But hey, don’t let the facts get in the way of a beat up.

    Oh, and for those who think the quota was based on 10 year old figures (as advocated by Andrew Wadsley), read this note

    http://www.afma.gov.au/2012/09/report-by-the-institute-of-marine-and-antarctic-studies-reproducing-the-mortality-model-in-neira-2011/

  6. fredex

    I suspect a better way to get around the problem would be to legislate that commercial [and recreational too for that matter I suppose] fishing of any tonnage only be allowed for species that have the reproductive ability to exceed their losses from that fishing.
    Hence sustainability.
    So we can have the food, sport, industry ‘tomorrow’.
    My understanding [via ‘the conversation’] is that the species targeted by this trawler are in a scientific void, that is, their numbers and reproduction rates are essentially unknown with any degree of precision. In which case prevention is better than exploitation.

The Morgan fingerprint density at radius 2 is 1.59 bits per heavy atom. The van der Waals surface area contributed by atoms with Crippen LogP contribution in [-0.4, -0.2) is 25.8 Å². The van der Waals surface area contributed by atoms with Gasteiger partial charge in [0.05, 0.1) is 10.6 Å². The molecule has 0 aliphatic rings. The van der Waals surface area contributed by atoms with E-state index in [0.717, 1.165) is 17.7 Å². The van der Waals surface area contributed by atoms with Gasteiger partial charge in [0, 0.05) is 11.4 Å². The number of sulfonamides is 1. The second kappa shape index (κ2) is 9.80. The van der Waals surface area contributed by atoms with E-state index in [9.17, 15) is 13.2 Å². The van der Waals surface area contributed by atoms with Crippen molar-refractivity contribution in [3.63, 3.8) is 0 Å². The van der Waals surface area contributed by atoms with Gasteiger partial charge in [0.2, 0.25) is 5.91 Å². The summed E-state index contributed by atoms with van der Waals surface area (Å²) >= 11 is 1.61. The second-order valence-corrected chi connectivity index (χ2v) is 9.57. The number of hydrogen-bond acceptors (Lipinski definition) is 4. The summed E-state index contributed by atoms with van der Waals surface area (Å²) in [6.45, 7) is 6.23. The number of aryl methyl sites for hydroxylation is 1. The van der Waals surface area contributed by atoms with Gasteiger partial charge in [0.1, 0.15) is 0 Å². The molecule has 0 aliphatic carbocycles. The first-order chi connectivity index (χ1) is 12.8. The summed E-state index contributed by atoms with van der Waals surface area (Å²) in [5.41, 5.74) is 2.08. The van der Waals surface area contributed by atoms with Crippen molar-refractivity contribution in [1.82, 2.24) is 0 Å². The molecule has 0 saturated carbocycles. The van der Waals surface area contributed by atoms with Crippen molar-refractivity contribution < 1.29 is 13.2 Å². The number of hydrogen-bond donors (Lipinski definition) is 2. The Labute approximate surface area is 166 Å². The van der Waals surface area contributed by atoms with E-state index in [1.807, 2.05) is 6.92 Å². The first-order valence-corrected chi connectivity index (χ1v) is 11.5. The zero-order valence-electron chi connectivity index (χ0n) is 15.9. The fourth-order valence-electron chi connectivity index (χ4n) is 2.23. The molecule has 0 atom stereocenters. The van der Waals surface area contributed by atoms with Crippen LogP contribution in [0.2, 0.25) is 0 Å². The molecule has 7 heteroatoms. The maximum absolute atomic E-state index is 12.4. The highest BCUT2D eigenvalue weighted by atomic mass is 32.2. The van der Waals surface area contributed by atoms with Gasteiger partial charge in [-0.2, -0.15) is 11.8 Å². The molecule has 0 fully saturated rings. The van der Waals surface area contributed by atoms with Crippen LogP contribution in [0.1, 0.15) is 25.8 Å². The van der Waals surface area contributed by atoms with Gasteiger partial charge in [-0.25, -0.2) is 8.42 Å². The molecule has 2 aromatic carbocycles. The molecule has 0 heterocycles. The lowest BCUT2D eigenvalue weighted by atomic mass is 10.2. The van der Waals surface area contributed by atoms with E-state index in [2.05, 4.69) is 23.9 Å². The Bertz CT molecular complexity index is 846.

7. Gregory Gee

    “Yeah well Australia cares more about fish and sheep than they do human beings.”

    What does that even mean? In what way have human beings, as a whole, or Australians, as a country, been treated poorly, disadvantaged, or harmed by the end result of this piece of legislation?

    Fisheries collapse when they are treated like a fish-mine. This is what these ships do. This legislation helps that a little.

    What would you have them do instead?

  8. GeeWizz

    Did Labor manage to pick up the phone to the people affected by this decision and whose livelihood depends on it or did they do what they did with the live cattle ban, knee jerk reaction and screw the consequences and the devastation left in Labors wake?

  9. joanjett

    Oh, and Labor giving a neanderthal like Campbell Newman control over the Barrier Reef just beggars belief! WTF?

  10. Microseris

    Troofie er Geewizz, since your so concerned by livelihoods of the common man, what about the thousands of public servants who have been cut adrift by the state conservatives? Baillieu, Newman, et al. You picking up the phone for them or don’t they count?